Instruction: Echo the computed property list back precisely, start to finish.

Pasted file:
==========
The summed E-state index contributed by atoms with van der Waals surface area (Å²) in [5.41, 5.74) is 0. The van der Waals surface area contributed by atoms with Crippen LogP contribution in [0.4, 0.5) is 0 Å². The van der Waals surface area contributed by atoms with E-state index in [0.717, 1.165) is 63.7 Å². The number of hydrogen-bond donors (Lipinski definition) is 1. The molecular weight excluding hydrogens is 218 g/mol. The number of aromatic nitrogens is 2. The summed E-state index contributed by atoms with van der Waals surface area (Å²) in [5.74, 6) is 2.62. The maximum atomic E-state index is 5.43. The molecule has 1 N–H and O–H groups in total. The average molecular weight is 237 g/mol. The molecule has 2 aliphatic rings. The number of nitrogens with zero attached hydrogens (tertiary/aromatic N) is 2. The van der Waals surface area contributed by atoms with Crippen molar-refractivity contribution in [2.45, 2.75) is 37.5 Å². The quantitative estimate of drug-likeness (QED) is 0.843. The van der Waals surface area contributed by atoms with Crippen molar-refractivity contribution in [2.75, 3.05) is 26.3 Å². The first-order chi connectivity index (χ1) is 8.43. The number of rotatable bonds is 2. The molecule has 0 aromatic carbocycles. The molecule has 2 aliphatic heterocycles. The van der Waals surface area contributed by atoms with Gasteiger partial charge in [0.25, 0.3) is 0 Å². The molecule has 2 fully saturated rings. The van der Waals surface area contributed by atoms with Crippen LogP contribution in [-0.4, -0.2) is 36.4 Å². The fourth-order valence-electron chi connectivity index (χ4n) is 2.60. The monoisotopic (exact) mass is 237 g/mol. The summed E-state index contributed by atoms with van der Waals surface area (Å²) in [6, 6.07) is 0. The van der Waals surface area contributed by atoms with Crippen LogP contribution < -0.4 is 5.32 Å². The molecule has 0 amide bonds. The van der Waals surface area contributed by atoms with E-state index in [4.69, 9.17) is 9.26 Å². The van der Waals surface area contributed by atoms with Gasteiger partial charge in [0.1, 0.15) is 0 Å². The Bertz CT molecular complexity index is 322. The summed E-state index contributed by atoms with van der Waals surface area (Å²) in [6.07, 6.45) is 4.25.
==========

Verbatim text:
The summed E-state index contributed by atoms with van der Waals surface area (Å²) in [5.41, 5.74) is 0. The van der Waals surface area contributed by atoms with Crippen LogP contribution in [0.4, 0.5) is 0 Å². The van der Waals surface area contributed by atoms with E-state index in [0.717, 1.165) is 63.7 Å². The number of hydrogen-bond donors (Lipinski definition) is 1. The molecular weight excluding hydrogens is 218 g/mol. The number of aromatic nitrogens is 2. The summed E-state index contributed by atoms with van der Waals surface area (Å²) in [5.74, 6) is 2.62. The maximum atomic E-state index is 5.43. The molecule has 1 N–H and O–H groups in total. The average molecular weight is 237 g/mol. The molecule has 2 aliphatic rings. The number of nitrogens with zero attached hydrogens (tertiary/aromatic N) is 2. The van der Waals surface area contributed by atoms with Crippen molar-refractivity contribution in [2.45, 2.75) is 37.5 Å². The quantitative estimate of drug-likeness (QED) is 0.843. The van der Waals surface area contributed by atoms with Crippen molar-refractivity contribution in [2.75, 3.05) is 26.3 Å². The first-order chi connectivity index (χ1) is 8.43. The number of rotatable bonds is 2. The molecule has 0 aromatic carbocycles. The molecule has 2 aliphatic heterocycles. The van der Waals surface area contributed by atoms with Gasteiger partial charge in [0.25, 0.3) is 0 Å². The molecule has 2 fully saturated rings. The van der Waals surface area contributed by atoms with Crippen LogP contribution in [-0.4, -0.2) is 36.4 Å². The fourth-order valence-electron chi connectivity index (χ4n) is 2.60. The monoisotopic (exact) mass is 237 g/mol. The summed E-state index contributed by atoms with van der Waals surface area (Å²) in [6, 6.07) is 0. The van der Waals surface area contributed by atoms with Crippen LogP contribution < -0.4 is 5.32 Å². The molecule has 0 amide bonds. The van der Waals surface area contributed by atoms with E-state index in [4.69, 9.17) is 9.26 Å². The van der Waals surface area contributed by atoms with Gasteiger partial charge in [0.1, 0.15) is 0 Å². The Bertz CT molecular complexity index is 322. The summed E-state index contributed by atoms with van der Waals surface area (Å²) in [6.07, 6.45) is 4.25.